Bill Hybels: Leadership Takes Courage to Carry Out God's Big Visions
During the opening session of The Global Leadership Summit on Thursday, Bill Hybels exhorted pastors and leaders of all kinds to lead with courage.
"Every single woman and man who steps into the leadership role discovers within days of donning the mantle that leadership demands a nonstop flow of fortitude from day one until the leader's final day. They learn that leadership is not for the faint of heart, and that without God's help the job of a leader is almost impossible to sustain over the long haul." said Hybels, founding and senior pastor of Willow Creek Community Church in South Barrington, Ill.
During his message, Hybels frequently referred to God's promise to Joshua found in Joshua 1:9, which says, "Be strong and courageous. Do not be afraid; do not be discouraged, for the LORD your God will be with you wherever you go."
Hybels spoke about four specific areas in which leaders must have courage, starting with the courage to act on a vision God has given them. He spoke about how, in the midst of an economic recession, his church moved forward with the vision to build a Care Center, a facility where Willow Creek could provide those in need with food, clothing, housing and transportation help, medical services and much more.
"Every significant vision that God births in you is going to put your courage to the test – you can count on this," said Hybels.
After the Care Center was up and running, a woman with several children told Hybels the center was her family's "only hope," which caused him to think about how close he came to "killing" that vision before he even shared it with anyone else.
Visions are "holy commodities," he said, and many leaders secretly abort the vision God has given to them because it requires risk. Their fears cause them to reject the vision, but that can have major consequences.
"So, in my view, when we look at a violent and suffering world, and we all watch the news every night, I think we have a decision to make on where to lay the blame," said Hybels. "Should we lay the blame at the feet of a compassionate God, who has been sending life-enhancing visions to millions of leaders all over the world? Or should we lay the blame at the feet of a large number of gutless, cowardly leaders who aborted the misery alleviating visions that God could have blessed wildly had there been the leadership courage to give them birth?"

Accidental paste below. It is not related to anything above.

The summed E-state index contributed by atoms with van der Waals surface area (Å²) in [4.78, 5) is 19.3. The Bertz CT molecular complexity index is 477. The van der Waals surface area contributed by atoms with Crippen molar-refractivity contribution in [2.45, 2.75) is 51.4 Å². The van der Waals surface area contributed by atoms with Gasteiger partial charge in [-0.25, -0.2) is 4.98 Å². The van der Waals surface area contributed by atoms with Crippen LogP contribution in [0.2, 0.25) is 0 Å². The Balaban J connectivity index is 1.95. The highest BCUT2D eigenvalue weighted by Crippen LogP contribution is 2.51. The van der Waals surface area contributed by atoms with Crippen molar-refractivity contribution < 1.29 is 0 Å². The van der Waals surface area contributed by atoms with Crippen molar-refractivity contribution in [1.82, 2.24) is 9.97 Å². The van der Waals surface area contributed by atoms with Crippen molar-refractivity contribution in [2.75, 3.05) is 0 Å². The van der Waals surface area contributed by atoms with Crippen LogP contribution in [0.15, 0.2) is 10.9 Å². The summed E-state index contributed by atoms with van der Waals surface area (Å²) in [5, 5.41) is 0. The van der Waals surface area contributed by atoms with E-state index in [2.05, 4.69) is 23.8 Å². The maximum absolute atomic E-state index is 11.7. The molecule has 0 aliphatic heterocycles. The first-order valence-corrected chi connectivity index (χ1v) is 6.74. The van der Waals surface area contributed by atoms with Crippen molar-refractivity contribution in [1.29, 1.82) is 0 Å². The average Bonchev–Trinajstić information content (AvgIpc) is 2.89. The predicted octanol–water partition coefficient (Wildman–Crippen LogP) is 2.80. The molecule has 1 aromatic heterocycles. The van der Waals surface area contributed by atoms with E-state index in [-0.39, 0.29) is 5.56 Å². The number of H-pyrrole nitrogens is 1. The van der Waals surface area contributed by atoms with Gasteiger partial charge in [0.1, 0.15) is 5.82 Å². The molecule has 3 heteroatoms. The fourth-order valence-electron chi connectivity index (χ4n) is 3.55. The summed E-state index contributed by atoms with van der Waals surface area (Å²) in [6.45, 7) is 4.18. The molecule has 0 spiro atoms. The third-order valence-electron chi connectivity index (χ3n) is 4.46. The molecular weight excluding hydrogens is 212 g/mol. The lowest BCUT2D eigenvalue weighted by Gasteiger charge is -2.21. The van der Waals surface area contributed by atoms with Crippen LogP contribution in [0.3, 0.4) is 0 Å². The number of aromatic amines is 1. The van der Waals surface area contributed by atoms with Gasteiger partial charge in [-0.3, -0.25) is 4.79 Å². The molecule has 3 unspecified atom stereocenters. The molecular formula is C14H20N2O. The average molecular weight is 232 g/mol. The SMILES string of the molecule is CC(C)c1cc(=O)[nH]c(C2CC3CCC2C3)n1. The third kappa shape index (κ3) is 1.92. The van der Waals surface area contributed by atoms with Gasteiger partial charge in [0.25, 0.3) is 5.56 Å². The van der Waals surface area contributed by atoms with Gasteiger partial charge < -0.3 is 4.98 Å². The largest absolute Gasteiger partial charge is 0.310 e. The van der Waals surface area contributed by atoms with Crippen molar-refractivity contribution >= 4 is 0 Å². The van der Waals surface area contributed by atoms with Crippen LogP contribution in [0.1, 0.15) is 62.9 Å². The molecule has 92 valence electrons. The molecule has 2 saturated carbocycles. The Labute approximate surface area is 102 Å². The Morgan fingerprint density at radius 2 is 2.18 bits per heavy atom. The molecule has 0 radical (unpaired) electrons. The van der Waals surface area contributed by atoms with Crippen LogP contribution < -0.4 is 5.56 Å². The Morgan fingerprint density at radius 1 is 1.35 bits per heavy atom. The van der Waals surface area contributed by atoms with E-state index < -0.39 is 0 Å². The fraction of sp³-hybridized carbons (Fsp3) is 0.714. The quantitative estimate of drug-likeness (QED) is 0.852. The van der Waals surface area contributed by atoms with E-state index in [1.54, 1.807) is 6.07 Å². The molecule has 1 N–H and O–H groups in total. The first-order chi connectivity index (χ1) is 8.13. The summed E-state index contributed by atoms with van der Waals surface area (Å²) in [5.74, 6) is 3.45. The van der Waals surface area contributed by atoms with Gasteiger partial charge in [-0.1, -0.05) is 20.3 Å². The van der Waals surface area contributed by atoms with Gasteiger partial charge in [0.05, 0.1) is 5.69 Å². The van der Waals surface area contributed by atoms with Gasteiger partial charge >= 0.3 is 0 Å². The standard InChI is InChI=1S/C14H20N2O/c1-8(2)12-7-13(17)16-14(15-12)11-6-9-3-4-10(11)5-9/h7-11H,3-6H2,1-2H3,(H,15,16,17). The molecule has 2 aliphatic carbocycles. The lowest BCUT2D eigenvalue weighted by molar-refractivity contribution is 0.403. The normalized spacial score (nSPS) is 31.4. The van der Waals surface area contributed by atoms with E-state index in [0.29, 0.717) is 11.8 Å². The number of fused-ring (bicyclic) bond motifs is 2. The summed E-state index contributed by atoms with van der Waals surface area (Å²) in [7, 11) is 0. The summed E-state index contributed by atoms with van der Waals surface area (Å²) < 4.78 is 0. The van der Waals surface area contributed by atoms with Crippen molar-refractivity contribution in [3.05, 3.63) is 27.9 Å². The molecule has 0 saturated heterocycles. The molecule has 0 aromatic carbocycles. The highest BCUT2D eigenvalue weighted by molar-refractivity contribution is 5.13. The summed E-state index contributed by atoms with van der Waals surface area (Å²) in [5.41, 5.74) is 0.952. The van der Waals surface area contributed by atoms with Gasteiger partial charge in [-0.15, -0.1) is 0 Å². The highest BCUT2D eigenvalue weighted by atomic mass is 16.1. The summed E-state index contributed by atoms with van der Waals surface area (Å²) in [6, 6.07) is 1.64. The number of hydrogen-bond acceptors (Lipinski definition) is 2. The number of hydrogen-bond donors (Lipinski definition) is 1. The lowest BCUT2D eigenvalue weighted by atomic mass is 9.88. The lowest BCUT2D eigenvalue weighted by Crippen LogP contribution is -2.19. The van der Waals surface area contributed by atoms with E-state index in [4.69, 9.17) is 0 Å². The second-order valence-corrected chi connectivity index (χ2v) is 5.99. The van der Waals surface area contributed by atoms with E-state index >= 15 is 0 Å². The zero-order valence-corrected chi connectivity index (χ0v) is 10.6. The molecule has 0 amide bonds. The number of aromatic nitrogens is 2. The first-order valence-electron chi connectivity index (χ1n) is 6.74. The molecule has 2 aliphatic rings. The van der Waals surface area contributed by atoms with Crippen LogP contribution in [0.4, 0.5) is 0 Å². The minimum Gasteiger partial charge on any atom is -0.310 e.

He encouraged leaders to be honest about the reality their organization is facing, whether they're in an upturn, a downturn or if they're just holding on to the status quo. It takes courage to face such realities, he says, but a leader must face them in order to lead appropriately.
Hybels also encouraged leaders to find the courage to build "a fantastic culture" in their organizations.
"Staff cultures will only ever be as healthy as the CEO or senior pastor wants it to be," he said.
Leaders must offer "brave apologies" for their mistakes and misdeeds, and understand that there are some people who will help build the organization's culture and others who will work to tear it down.
"We are no longer going to pay people to bruise and bust our culture," said Hybels. He later said it can be hard for leaders to say goodbye to colleagues they have worked with for a while, though sometimes it is necessary for the health of an organization.
His last major point was that leaders must have courage in establishing and enforcing the values of their organization. There's a time when leaders must transition from casting vision to making something a value of their organization, he says, and it can be difficult to do so.
"There comes a time when a leader can no longer keep suggesting that something is a great idea, or wait patiently until every last person gets it," he said. "At some point, she or he has to throw down the gauntlet and declare that an inviolable value is being established and the whole organization needs to behave differently from that point further."
The Global Leadership Summit is an "unapologetically Christian" event, Hybels said, though people from all faiths and fields of work are welcome to attend. The event, which is organized by Willow Creek Association, is being broadcast from Willow Creek Community Church to more than 230 locations throughout the U.S. It is being attended by approximately 75,000 people nationwide and will be viewed by an estimated 100,000 more people internationally later this year.